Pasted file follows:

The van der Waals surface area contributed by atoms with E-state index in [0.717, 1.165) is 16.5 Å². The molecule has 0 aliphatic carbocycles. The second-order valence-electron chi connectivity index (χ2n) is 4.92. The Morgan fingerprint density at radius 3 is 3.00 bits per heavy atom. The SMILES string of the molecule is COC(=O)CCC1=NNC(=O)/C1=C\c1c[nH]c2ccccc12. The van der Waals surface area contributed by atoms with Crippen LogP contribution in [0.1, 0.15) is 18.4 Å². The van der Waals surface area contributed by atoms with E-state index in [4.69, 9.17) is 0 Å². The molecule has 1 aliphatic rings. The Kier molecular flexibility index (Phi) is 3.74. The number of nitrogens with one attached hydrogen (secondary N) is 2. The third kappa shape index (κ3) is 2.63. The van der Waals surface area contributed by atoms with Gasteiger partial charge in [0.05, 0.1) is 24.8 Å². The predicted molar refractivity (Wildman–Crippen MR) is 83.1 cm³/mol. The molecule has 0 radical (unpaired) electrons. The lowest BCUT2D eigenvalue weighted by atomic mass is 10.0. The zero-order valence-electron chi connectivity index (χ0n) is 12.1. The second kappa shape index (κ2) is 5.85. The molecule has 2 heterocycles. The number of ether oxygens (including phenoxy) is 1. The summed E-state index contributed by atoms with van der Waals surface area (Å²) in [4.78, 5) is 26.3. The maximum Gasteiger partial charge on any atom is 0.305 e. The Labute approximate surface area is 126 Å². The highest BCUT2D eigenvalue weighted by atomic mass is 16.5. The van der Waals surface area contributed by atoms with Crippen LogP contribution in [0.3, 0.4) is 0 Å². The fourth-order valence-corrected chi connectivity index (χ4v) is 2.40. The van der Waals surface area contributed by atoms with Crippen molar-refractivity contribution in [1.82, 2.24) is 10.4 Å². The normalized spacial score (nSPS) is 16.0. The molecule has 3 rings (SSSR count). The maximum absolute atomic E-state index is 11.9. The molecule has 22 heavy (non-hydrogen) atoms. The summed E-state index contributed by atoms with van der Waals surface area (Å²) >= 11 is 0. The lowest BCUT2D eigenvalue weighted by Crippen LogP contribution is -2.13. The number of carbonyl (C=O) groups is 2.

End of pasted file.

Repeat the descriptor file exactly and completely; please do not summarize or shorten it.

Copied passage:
The van der Waals surface area contributed by atoms with E-state index in [0.717, 1.165) is 16.5 Å². The molecule has 0 aliphatic carbocycles. The second-order valence-electron chi connectivity index (χ2n) is 4.92. The Morgan fingerprint density at radius 3 is 3.00 bits per heavy atom. The SMILES string of the molecule is COC(=O)CCC1=NNC(=O)/C1=C\c1c[nH]c2ccccc12. The van der Waals surface area contributed by atoms with Crippen LogP contribution in [0.1, 0.15) is 18.4 Å². The van der Waals surface area contributed by atoms with E-state index in [4.69, 9.17) is 0 Å². The molecule has 1 aliphatic rings. The Kier molecular flexibility index (Phi) is 3.74. The number of nitrogens with one attached hydrogen (secondary N) is 2. The third kappa shape index (κ3) is 2.63. The van der Waals surface area contributed by atoms with Gasteiger partial charge in [0.05, 0.1) is 24.8 Å². The predicted molar refractivity (Wildman–Crippen MR) is 83.1 cm³/mol. The molecule has 0 radical (unpaired) electrons. The lowest BCUT2D eigenvalue weighted by atomic mass is 10.0. The zero-order valence-electron chi connectivity index (χ0n) is 12.1. The second kappa shape index (κ2) is 5.85. The molecule has 2 heterocycles. The number of ether oxygens (including phenoxy) is 1. The summed E-state index contributed by atoms with van der Waals surface area (Å²) in [4.78, 5) is 26.3. The maximum Gasteiger partial charge on any atom is 0.305 e. The Labute approximate surface area is 126 Å². The highest BCUT2D eigenvalue weighted by atomic mass is 16.5. The van der Waals surface area contributed by atoms with Crippen LogP contribution in [0.3, 0.4) is 0 Å². The fourth-order valence-corrected chi connectivity index (χ4v) is 2.40. The van der Waals surface area contributed by atoms with Crippen molar-refractivity contribution in [1.82, 2.24) is 10.4 Å². The normalized spacial score (nSPS) is 16.0. The molecule has 3 rings (SSSR count). The maximum absolute atomic E-state index is 11.9. The molecule has 22 heavy (non-hydrogen) atoms. The summed E-state index contributed by atoms with van der Waals surface area (Å²) >= 11 is 0. The lowest BCUT2D eigenvalue weighted by Crippen LogP contribution is -2.13. The number of carbonyl (C=O) groups is 2.